Miguel Cabrera: Trade Bait? Part Three


Part one of this series broached the topic of trading Miguel Cabrera, part two examined the financial implications, and part three will take a look at potential returns for the Greatest Hitter of this Generation. And just a reminder: no one who live in Michigan or is a fan of the Tigers in general would ever want to trade Cabrera. Ever. Ever ever ever. But, at the peak of his value, he could fetch an incredible return that would set the team up not just for continued success (as everyone else on the team remains on the team, and the Tigers did go to the World Series in 2006 without Cabrera), but also for future successes as well.

Aug 26, 2013; Detroit, MI, USA; Detroit Tigers third baseman Miguel Cabrera (24) runs the bases after he hits a two run home run in the fifth inning off Oakland Athletics starting pitcher A.J. Griffin (64) at Comerica Park. Mandatory Credit: Rick Osentoski-USA TODAY Sports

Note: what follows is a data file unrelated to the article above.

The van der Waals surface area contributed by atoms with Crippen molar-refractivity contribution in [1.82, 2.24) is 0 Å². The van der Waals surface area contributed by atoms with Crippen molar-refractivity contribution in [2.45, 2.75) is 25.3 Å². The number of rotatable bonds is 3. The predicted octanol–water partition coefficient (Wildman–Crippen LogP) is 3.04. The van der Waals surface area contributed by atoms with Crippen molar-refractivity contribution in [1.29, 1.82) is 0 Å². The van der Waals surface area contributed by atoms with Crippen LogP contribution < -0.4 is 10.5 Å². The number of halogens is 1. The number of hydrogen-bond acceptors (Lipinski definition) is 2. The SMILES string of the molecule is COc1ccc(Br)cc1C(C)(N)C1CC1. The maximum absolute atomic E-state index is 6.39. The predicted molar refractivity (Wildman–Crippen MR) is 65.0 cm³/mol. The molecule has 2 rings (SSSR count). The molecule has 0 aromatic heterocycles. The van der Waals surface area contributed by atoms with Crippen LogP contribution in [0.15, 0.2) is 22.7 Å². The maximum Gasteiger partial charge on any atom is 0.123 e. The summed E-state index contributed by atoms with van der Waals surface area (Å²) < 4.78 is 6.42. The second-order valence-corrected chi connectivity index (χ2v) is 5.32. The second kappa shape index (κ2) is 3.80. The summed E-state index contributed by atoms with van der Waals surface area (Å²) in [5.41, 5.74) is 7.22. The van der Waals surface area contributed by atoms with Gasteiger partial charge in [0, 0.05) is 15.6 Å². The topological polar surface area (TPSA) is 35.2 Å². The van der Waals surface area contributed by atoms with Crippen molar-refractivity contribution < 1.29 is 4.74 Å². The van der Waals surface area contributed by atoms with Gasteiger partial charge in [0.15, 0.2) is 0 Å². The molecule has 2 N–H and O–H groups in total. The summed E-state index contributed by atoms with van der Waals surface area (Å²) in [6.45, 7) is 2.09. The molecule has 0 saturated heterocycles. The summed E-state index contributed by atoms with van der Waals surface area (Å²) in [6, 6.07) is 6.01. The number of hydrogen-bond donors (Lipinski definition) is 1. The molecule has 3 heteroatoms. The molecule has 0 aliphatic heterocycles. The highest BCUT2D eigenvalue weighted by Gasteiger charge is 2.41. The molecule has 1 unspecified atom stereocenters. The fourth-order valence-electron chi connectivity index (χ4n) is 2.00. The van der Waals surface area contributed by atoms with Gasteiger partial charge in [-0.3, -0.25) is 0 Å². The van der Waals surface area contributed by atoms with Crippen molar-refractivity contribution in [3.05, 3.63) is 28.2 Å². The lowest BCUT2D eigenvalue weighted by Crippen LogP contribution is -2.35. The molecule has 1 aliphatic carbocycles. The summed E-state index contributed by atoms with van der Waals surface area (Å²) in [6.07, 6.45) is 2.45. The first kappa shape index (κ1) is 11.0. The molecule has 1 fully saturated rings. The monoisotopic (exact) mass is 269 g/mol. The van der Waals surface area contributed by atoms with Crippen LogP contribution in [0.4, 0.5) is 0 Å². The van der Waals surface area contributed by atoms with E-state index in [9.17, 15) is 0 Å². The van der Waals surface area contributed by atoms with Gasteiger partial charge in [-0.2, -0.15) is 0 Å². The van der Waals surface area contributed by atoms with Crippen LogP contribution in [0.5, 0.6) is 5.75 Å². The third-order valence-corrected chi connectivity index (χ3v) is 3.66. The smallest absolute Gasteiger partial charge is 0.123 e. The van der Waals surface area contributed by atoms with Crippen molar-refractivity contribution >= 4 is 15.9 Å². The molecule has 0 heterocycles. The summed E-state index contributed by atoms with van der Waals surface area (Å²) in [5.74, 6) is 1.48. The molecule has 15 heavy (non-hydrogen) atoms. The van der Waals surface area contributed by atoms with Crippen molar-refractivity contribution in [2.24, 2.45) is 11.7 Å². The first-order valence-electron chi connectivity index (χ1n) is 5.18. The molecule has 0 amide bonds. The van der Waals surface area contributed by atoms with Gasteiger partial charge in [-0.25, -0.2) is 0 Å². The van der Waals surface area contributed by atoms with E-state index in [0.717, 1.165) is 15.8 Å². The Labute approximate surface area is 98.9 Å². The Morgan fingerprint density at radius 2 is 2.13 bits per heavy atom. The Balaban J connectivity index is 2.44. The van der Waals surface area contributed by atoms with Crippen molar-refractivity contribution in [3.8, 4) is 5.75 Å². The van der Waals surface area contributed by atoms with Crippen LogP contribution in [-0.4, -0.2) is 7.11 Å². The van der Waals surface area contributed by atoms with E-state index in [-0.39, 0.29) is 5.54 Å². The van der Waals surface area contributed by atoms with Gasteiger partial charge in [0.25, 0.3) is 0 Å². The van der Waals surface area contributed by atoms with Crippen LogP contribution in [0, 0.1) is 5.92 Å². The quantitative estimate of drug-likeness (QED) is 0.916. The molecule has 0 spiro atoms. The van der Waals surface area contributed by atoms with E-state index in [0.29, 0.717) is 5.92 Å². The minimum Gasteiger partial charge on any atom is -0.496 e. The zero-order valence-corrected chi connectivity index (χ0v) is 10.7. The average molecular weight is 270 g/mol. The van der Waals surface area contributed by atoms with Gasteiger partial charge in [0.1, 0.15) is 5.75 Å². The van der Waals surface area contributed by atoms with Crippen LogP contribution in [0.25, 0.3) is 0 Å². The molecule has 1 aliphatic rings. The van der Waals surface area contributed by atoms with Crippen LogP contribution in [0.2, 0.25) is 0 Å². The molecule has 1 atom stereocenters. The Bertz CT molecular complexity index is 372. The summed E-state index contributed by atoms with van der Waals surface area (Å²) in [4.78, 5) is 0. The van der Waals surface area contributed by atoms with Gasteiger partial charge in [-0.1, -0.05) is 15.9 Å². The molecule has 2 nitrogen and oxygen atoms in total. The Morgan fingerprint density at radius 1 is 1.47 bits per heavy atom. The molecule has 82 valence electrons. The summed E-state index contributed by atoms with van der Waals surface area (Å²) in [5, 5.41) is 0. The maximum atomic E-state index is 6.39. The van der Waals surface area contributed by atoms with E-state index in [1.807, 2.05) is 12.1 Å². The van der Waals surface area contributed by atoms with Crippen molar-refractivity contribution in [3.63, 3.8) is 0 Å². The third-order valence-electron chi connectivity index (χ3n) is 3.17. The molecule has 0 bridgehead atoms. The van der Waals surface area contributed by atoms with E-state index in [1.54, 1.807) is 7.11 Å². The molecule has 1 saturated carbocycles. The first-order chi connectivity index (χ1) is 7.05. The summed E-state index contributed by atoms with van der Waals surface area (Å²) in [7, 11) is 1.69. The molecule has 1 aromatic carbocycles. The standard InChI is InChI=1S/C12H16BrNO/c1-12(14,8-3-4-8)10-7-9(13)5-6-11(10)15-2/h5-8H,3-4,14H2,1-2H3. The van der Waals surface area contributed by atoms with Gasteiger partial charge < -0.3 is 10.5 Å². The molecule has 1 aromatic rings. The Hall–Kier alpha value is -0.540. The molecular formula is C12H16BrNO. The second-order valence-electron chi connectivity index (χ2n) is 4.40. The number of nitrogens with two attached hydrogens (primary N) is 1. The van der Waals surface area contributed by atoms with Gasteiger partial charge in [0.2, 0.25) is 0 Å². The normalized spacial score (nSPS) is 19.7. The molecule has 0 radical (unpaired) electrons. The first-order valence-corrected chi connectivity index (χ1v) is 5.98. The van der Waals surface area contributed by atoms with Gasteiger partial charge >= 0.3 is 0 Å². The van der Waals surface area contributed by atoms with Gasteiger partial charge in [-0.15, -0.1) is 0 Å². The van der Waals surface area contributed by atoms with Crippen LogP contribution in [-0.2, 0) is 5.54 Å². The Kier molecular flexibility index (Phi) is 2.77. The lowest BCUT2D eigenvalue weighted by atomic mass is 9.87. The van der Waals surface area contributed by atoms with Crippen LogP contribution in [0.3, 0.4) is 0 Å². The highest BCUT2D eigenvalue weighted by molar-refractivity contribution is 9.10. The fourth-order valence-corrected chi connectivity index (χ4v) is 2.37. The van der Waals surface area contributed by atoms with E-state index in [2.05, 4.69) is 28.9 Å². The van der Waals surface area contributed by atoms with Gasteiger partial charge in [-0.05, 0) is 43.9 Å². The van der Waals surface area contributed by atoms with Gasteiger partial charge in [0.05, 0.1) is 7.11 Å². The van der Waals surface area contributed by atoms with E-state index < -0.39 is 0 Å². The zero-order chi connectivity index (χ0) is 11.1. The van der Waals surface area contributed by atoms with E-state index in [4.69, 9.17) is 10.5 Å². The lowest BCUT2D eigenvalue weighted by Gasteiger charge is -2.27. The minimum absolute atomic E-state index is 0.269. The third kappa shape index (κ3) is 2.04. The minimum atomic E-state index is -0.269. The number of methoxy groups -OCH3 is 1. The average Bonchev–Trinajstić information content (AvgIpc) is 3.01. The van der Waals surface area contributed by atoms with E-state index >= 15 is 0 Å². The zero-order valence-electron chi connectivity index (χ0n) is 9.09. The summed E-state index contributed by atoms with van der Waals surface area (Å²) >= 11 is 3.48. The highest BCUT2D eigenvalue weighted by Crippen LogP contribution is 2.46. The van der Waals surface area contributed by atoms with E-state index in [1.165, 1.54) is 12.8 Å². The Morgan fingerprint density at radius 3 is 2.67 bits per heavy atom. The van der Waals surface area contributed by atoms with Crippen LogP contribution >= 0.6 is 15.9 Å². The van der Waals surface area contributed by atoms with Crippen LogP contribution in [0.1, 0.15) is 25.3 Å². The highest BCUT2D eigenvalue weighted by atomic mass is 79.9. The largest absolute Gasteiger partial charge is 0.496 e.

While putting together this list of teams and potential packages, the main thing that stood out to me are that there are currently four players in Major League Baseball whose teams would not trade them one-for-one for Cabrera: Mike Trout, Bryce Harper, Clayton Kershaw, and Matt Harvey. For Trout, Harper, and Harvey, it’s a matter of team control plus their insane ceilings, and with Kershaw, well, he’s the best pitcher on the planet and he’s only 25. Other than that, it would make sense that literally every other player associated with MLB is up for grabs because Miguel Cabrera is insanely, all-time-awesomely good at baseball.

Another thing to consider is if there is a need for Cabrera defensively on a team. A team with a good first baseman might need him at third, a team with a good third baseman might need him at first, and teams that have good players at either position could use him at DH.